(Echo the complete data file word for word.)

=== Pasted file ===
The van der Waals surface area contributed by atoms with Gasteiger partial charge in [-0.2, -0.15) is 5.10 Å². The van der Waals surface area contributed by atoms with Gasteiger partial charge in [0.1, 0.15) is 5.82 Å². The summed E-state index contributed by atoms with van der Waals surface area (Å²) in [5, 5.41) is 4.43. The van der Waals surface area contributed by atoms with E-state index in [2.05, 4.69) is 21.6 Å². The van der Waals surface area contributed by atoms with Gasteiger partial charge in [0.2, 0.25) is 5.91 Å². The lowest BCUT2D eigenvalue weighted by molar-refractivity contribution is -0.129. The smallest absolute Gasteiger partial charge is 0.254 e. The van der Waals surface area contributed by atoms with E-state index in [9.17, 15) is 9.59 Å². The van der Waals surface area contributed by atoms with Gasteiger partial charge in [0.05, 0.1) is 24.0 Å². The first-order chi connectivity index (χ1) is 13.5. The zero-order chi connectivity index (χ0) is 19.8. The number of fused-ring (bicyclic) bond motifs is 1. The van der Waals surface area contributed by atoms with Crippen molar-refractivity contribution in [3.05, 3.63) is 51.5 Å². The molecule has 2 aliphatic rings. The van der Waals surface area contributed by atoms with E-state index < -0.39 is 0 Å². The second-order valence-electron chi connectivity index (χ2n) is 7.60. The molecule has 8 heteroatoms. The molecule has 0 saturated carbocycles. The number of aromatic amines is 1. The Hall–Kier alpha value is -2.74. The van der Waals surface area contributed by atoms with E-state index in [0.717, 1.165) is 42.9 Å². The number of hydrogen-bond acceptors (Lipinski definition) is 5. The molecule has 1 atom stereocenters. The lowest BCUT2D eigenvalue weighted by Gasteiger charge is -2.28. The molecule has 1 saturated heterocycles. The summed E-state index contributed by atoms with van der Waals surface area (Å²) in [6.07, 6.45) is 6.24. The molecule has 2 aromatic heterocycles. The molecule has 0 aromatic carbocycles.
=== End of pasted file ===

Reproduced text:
The van der Waals surface area contributed by atoms with Gasteiger partial charge in [-0.2, -0.15) is 5.10 Å². The van der Waals surface area contributed by atoms with Gasteiger partial charge in [0.1, 0.15) is 5.82 Å². The summed E-state index contributed by atoms with van der Waals surface area (Å²) in [5, 5.41) is 4.43. The van der Waals surface area contributed by atoms with E-state index in [2.05, 4.69) is 21.6 Å². The van der Waals surface area contributed by atoms with Gasteiger partial charge in [0.2, 0.25) is 5.91 Å². The lowest BCUT2D eigenvalue weighted by molar-refractivity contribution is -0.129. The smallest absolute Gasteiger partial charge is 0.254 e. The van der Waals surface area contributed by atoms with E-state index in [9.17, 15) is 9.59 Å². The van der Waals surface area contributed by atoms with Gasteiger partial charge in [0.05, 0.1) is 24.0 Å². The first-order chi connectivity index (χ1) is 13.5. The zero-order chi connectivity index (χ0) is 19.8. The number of fused-ring (bicyclic) bond motifs is 1. The van der Waals surface area contributed by atoms with Crippen molar-refractivity contribution in [3.05, 3.63) is 51.5 Å². The molecule has 2 aliphatic rings. The van der Waals surface area contributed by atoms with E-state index < -0.39 is 0 Å². The second-order valence-electron chi connectivity index (χ2n) is 7.60. The molecule has 8 heteroatoms. The molecule has 0 saturated carbocycles. The number of aromatic amines is 1. The Hall–Kier alpha value is -2.74. The van der Waals surface area contributed by atoms with E-state index in [0.717, 1.165) is 42.9 Å². The number of hydrogen-bond acceptors (Lipinski definition) is 5. The molecule has 1 atom stereocenters. The lowest BCUT2D eigenvalue weighted by Gasteiger charge is -2.28. The molecule has 1 saturated heterocycles. The summed E-state index contributed by atoms with van der Waals surface area (Å²) in [6.07, 6.45) is 6.24. The molecule has 2 aromatic heterocycles. The molecule has 0 aromatic carbocycles.